NURUL IZZAH ANWAR
LEMBAH PANTAI MEMBER OF PARLIAMENT
KEADILAN VICE PRESIDENT AND ELECTIONS DIRECTOR

Support Transparency in Malaysia

Dear friends,

Malaysian authorities just shut down two newspapers for doing their job: investigating a possible $1.8 billion scam. Citizens have a right to know — let’s sound the alarm on this attack on press freedom!

Earlier this month, bank accounts linked to Prime Minister Razak were frozen as part of an investigation into accusations that he was pocketing money intended for national development. Whether or not the allegations turn out to be true, silencing journalists when they raise uncomfortable questions isn’t the way to address the issue. An independent public inquiry can shed light on the case. And with people already planning to take to the streets over the issue, a massive call from citizens could make it happen.

That’s where Avaaz members in Malaysia come in. If everyone joins the call to protect press freedom and the country’s resources — and then uses email or social media to recruit just one friend to join in — we can create a call too loud to ignore. Sign now:

https://secure.avaaz.org/en/1mdb_public_inquiry/?tDrehab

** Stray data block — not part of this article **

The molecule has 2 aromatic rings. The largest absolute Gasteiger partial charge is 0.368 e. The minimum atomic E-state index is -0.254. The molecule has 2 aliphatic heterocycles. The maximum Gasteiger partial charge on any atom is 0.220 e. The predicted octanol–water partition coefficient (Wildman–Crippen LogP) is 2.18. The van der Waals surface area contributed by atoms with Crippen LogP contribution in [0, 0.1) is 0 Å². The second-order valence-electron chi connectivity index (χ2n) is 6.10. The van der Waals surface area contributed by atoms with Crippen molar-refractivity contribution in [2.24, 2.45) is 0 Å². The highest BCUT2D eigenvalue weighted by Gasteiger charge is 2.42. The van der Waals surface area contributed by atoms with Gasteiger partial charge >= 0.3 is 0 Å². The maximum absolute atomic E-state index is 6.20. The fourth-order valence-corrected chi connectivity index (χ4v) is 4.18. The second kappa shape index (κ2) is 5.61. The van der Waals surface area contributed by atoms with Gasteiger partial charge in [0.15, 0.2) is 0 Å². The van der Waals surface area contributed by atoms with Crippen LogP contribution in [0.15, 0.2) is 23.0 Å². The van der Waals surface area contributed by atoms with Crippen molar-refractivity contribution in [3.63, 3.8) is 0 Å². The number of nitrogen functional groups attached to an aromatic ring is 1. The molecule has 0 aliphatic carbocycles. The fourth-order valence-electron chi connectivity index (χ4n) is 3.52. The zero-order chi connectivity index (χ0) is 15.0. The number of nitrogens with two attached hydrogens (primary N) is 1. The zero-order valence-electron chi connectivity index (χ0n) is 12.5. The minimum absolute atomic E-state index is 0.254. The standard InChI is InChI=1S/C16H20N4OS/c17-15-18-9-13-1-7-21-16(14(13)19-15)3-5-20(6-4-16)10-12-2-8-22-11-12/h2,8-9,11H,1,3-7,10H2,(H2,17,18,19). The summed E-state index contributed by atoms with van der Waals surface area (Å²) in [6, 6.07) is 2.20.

It seems absurd that the papers that raised the alarm are the first ones to suffer. Citizens want to know what their government is up to — and be able to build an informed opinion, especially with allegations of this magnitude.

It’s a knee-jerk reaction, and Malaysia can do much better — by opening a public enquiry and stopping censorship in its tracks.

If enough of us show that we are watching, we can pile on pressure to ensure a swift and truly independent inquiry. Sign now and share this campaign with your friends on Facebook, Twitter, and everywhere else:

https://secure.avaaz.org/en/1mdb_public_inquiry/?tDrehab

Avaaz members across the world have called out corruption from Brazil to India — and won! And hundreds of thousands of us have stood up for brave whistleblowers, journalists and press freedom. Now let’s come together for Malaysia.

With hope,

Antonia, Danny, Rowena, Daniel, Luis and the whole Avaaz team

More information:

Malaysia Orders Suspension of Two Publications (WSJ)
http://www.wsj.com/articles/malaysia-orders-suspension-of-two-publications-1437733153

Malaysia Suspends 2 Newspapers Covering Scandal at State-Owned Fund (New York Times)
http://www.nytimes.com/2015/07/25/world/asia/malaysia-suspends-2-newspapers-covering-scandal-at-stat…

The Scandal That Ate Malaysia (Bloomberg)
http://www.bloomberg.com/news/articles/2015-07-21/malaysia-s-najib-razak-feels-heat-as-state-owned-1…